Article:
Tier 4: The Quasi-Crap Rare. Tier 4 cards would be bargain bin fodder if there wasn't a sideboard using two of them, or a Timmy player that loves them. The current poster child for Tier 4 is Telemin Performance. The card has limited, but useful, applications in the current Standard metagame, and casual players just go bonkers for it. While they're not expensive, it's easy to trade this to the right player at Tier 3 value. Usually, they book around 2 bucks. Good uncommons are usually worth a little bit more than Tier 4 rares, but only rarely do they make it up to Tier 3. If you can trade a T4 rare for a top-notch Uncommon, you ought to.

Tier 5: The Crap Rare! You can see an example of this at the top of the post. These are cards that no one wants, no one uses, and are total garbage. You can get them for under a buck a playset online, and usually get them as throw-ins in trade. Most people don't want them in their binder at all. Any value you get from a Tier 5 card is good value. It's good to keep these in a drawer somewhere because cards like Flash and Lion's Eye Diamond used to be way down here. It costs nothing to accumulate these cards, and when you manage to get value from them, it's like finding money on the street.

In summary, the ratios break down like this:

5 to 4 - 4::1
4 to 3 - 4::1 and 2::1 depending on the card
3 to 2 - 2::1
2 to 1 - 2::1.

Hopefully this will give you a rough idea of how to value things. Now, the tiers really only apply in card-for-card trading.
When dealing with cash, cards below Tier 2 lose a TON of value so always try to "trade up" to ensure liquidity of your assets. It may seem like trading 4 rares for 1 is losing value, but think of it like "buying" a quarter for four nickels. Do it ten times and you make a buck. Re-invest that dollar intelligently and the value will compound itself. Remember the first lesson, which is that you should always have cash handy? It's pretty easy to figure out what cards will liquidate quickly and profitably by comparing a few prices around the 'net. The harder a card is to sell, the less likely it is that you'll have the cash you need when you need it. So now that you've got an idea how to structure your trading, how do you figure the prices? Here's a quick guide.

1 - Look it up on your favorite gaming site. comes highly recommended because they've got a very generous buy list. Find out their buy price and their sell price. Their buy price is your fail-safe option. You can be sure that the card you're getting can be turned into cash without fuss. Their sell price should help you determine in which tier a card is placed.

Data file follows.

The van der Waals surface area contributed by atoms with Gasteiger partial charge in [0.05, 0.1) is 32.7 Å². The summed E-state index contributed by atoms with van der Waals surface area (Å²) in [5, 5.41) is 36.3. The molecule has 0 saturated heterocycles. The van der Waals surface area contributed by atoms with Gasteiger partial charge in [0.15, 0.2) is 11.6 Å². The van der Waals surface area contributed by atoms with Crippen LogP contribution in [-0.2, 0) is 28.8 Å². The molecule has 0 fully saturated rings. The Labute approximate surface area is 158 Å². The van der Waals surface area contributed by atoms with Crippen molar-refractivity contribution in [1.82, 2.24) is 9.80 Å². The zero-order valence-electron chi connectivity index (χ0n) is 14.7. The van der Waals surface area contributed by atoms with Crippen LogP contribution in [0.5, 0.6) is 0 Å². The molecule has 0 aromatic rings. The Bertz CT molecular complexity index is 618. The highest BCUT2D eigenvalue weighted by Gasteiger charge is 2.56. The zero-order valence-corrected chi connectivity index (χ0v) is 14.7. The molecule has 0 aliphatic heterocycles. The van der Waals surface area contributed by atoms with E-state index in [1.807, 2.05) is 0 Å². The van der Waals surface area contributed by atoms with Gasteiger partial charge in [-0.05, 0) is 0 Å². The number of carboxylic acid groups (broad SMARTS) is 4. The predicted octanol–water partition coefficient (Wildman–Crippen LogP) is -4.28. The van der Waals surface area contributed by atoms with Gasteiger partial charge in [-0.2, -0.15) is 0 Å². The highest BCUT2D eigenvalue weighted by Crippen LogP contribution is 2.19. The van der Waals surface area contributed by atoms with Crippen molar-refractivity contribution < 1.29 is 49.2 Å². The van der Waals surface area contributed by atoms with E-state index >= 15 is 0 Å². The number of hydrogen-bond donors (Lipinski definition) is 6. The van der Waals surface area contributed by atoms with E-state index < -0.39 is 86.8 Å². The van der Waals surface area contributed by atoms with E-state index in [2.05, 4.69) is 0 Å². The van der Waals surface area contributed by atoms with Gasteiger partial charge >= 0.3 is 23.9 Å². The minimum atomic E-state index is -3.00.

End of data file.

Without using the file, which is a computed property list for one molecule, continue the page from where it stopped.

2 - Look it up on Ebay. You'll need an Ebay account for this because you'll be using the "Completed Auctions" feature. Look at what a card has sold for in the last week or two. Use data from 4x card lots (ie Playsets). Selling in playsets moves cards faster and at higher prices because most Magic players are lazy. Lazy people are going to make you rich.

3 - Compare Ebay and Retail prices. Ebay is almost always cheaper than a retail outlet or online store due to the perceived hassle of auctions. When a card is cheaper on Ebay, that's normal. Just make sure Ebay puts it in the same Tier as you do. When Ebay is at parity with Retail, that shows market support for the card. These are cards you should acquire as you come across them. Although rare, when a card is more expensive on Ebay than on retail sites, you should expect vendors to raise their prices. Last Sunday, Swans of Bryn Argoll were more expensive on Ebay than on every major Magic site. As of Monday morning, every site had adjusted their prices or sold out. Kudos to those who bought out the sites before they upped their prices. When you see a card selling for more on Ebay than on any Magic retail site, you
drop what you're doing and go find as many copies as you can.

4 - Remember the three values for every card. The first number is its trade value. That's the number you'll see when you look it up on Star City. The second is it's expected resale value - how much cash you'll get when you Ebay the cards. The 3rd is it's failsafe value - how much you'll get if you vendor it at a tournament. Using these three numbers, you can calculate your expected value on each trade and figure out what's profitable and what's not. You need to have these three numbers at the ready when you're looking through someone's trade book, so get cracking!

Now you've got an idea of what cards will trade for, what they'll sell for, and how easily they'll sell. You've mastered this section when you can easily quote an accurate price for a card and make smart trades to get the cards that liquidate most easily. Your end goal should be to acquire the cards that function like currency and rid yourself of the ones that do not. Experience has shown that Tier 2 cards are the best for this, since Tier 1 cards usually demand nothing but cash itself. Tier 2 cards are worth less, but are still widely used and can easily be traded for other things.

That's all for Part 1 of Magic, The Recession and You - A Trader's Guide! Part 2 will focus less on the numbers and more on the finer aspects of building and maintaining good trade routes. We'll cover trade etiquette, helpful mannerisms and other social skills to help you "pull the heist". Until next time, Quiet Spec reminds you: trade to trade, not to keep!

Kelly Reid

Founder & Product Manager

View More By Kelly Reid

Posted in Uncategorized